6. Eat high fiber foods
Eating more fruits, vegetables, and whole grains can add bulk to your stool, which makes it easier for your body to pass it. Here are some foods to include:
- high fiber fruits, including:
- berries (especially blackberries and raspberries)
- high fiber vegetables, including:
- leafy greens
- Brussels sprouts
- legumes, including:
- black beans and kidney beans
- whole grains, including:
- shredded wheat
- bran muffins
- pasta (labeled as whole grain)
If you tend to be constipated, consider working with a dietitian before surgery to help you plan the right amount of fiber for you. It is better to introduce fiber to your diet slowly so that your body gets used to it. You may want to ask your surgeon for a referral to a registered dietitian.
Note: Avoid bulk fiber supplements after surgery, as these can make constipation worse.
7. Try sugar-free gummy bears
There are anecdotal reports that sugar-free gummy bears may be an easy way to relieve postsurgery constipation in children — especially those who are selective about food or medications but love sweets.
This type of candy is made with sugar alcohols, including sorbitol, xylitol, maltitol, and many others. These substances sweeten the candy but have half the amount of calories and do not cause cavities. They also do not contain alcohol. They are naturally occurring sweeteners from plants.
The connection between sugar-free gummy bears and constipation is based on the fact that the body does not readily absorb sugar alcohols. Instead, sugar-free gummy bears can cause diarrhea and act as laxatives.
The diarrhea effect does not work with regular gummy bears, only the sugar-free variety. A word of caution: Do not consume too many sugar-free gummy bears, as sugar alcohols can cause bloating and cramping as well as diarrhea. There is no scientific study on how many to consume, which will depend on the person’s metabolism, weight, diet, and more.
Always discuss the use of any alternative treatment with your doctor or pediatrician.
8. Take less pain medication
A common reason for constipation after surgery is taking medication that slows down your gut activity. Postsurgery prescription pain medications, which often include opioids, have this effect. If you can taper your opioid medication or replace it with over-the-counter pills, such as acetaminophen (Tylenol), this can help your GI tract get back to normal more quickly.
Your doctor can discuss your options and alternatives with you. Some experts recommend starting laxatives at the same time as the opioid prescription to prevent OIC.
9. Take bowel stimulant laxatives
If the strategies above do not relieve your constipation, you may need to take a stimulant laxative. This is especially warranted if you take a prescription pain medication containing opioids.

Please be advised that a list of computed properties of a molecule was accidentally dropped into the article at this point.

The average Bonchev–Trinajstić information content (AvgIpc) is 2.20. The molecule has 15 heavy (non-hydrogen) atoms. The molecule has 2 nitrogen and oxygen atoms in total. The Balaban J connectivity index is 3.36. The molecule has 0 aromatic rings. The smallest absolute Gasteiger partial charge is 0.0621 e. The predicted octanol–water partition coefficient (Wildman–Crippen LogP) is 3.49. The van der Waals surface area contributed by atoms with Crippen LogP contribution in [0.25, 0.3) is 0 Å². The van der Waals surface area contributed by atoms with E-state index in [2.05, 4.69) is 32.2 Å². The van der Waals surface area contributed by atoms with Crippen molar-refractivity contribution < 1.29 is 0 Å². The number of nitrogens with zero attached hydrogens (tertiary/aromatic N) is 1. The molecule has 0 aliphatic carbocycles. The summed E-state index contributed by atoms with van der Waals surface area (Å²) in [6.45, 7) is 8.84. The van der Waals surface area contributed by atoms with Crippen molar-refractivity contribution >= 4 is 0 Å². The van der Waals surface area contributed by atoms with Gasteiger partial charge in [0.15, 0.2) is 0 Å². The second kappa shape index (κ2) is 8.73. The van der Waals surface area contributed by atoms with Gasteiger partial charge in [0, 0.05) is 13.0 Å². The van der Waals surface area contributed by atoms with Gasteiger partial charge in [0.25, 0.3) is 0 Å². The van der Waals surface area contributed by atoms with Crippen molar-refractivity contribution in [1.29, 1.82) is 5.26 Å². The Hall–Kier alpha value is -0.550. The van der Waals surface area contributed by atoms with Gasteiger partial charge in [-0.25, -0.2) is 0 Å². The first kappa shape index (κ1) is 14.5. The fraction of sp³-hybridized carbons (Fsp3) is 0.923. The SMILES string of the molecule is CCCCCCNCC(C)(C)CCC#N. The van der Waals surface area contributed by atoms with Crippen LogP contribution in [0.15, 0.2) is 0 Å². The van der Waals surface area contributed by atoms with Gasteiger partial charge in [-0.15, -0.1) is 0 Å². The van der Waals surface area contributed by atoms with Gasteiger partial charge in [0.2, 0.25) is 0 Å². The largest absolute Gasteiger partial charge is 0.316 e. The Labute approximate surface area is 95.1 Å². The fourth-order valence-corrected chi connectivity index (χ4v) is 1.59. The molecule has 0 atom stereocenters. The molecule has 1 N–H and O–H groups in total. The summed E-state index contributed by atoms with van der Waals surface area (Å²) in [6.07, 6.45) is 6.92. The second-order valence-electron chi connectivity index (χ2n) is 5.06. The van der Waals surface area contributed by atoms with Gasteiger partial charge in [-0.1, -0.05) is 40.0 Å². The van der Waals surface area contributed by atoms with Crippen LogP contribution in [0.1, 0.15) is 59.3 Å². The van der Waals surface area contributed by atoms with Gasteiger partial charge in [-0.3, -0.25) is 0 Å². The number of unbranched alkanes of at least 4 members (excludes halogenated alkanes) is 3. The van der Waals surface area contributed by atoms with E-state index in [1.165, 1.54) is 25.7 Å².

Laxatives stimulate your intestinal muscles to contract, which helps move your stool. Like stool softeners, laxatives are also available without a prescription. Examples include bisacodyl (Dulcolax, Correctol) and senna (Senokot). There are also combination products, such as Colace, which contains docusate sodium (stool softener) and senna.
If you use a stimulant laxative and still have not had a bowel movement after 2 days, call your primary care physician. Stimulant laxatives are for short-term use and should not be used for longer than 1 week.
10. Change your diet before surgery
To prevent constipation after surgery, consider changing your diet several days or weeks before your surgery. If you do not already eat a fiber-rich and fluid-filled diet, increase the amount of whole grains, fresh fruits, vegetables, and fluids you consume.
These items will help soften your stool and increase the likelihood that it will stay soft after your surgery, which helps keep constipation at bay. This remedy may not work for everyone, as you may have other dietary restrictions in place. Check with your doctor about trying this dietary remedy before your procedure.
Constipation may be expected after surgery, but it is also important to know when to contact a doctor. If there is no improvement in your symptoms with self-care at home or within 2 days of taking a stimulant laxative, contact your doctor. Depending on your symptoms, they may prescribe a medication to increase fluid in your digestive tract and possibly other medications.
You should also contact your doctor promptly for the following symptoms:
- abdominal pain that does not go away
- black or tar-like, sticky stool, which is a sign of blood in the stool
- rectal bleeding
- loose or watery stool
- low back pain
Constipation is common after surgery. There are several reasons for this, including anesthesia, medication use, and a lack of movement.
There are treatment options and home remedies available for constipation after surgery. These include eating more fiber, drinking more water, and working with your doctor to alter your medications.
Contact a doctor if you experience persistent constipation after surgery. They can diagnose the underlying cause and suggest an appropriate treatment option.